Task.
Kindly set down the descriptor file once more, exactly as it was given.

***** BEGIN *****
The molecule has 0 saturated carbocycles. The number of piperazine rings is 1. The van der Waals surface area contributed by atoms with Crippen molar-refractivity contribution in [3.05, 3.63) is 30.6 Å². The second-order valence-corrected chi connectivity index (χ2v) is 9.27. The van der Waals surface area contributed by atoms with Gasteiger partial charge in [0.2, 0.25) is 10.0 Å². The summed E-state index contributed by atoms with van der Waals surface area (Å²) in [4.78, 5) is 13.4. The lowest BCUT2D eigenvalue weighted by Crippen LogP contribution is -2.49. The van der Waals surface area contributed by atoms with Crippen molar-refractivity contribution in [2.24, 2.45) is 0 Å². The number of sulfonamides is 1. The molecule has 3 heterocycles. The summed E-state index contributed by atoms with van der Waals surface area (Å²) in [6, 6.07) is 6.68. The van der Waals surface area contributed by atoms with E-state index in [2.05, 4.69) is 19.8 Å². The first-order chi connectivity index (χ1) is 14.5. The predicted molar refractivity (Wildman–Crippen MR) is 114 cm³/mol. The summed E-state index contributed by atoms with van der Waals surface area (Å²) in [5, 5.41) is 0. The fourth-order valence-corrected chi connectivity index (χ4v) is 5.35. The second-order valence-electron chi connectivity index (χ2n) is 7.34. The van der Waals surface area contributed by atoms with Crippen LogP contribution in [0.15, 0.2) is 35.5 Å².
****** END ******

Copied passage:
The molecule has 0 saturated carbocycles. The number of piperazine rings is 1. The van der Waals surface area contributed by atoms with Crippen molar-refractivity contribution in [3.05, 3.63) is 30.6 Å². The second-order valence-corrected chi connectivity index (χ2v) is 9.27. The van der Waals surface area contributed by atoms with Gasteiger partial charge in [0.2, 0.25) is 10.0 Å². The summed E-state index contributed by atoms with van der Waals surface area (Å²) in [4.78, 5) is 13.4. The lowest BCUT2D eigenvalue weighted by Crippen LogP contribution is -2.49. The van der Waals surface area contributed by atoms with Crippen molar-refractivity contribution in [2.24, 2.45) is 0 Å². The number of sulfonamides is 1. The molecule has 3 heterocycles. The summed E-state index contributed by atoms with van der Waals surface area (Å²) in [6, 6.07) is 6.68. The van der Waals surface area contributed by atoms with E-state index in [2.05, 4.69) is 19.8 Å². The first-order chi connectivity index (χ1) is 14.5. The predicted molar refractivity (Wildman–Crippen MR) is 114 cm³/mol. The summed E-state index contributed by atoms with van der Waals surface area (Å²) in [5, 5.41) is 0. The fourth-order valence-corrected chi connectivity index (χ4v) is 5.35. The second-order valence-electron chi connectivity index (χ2n) is 7.34. The van der Waals surface area contributed by atoms with Crippen LogP contribution in [0.15, 0.2) is 35.5 Å².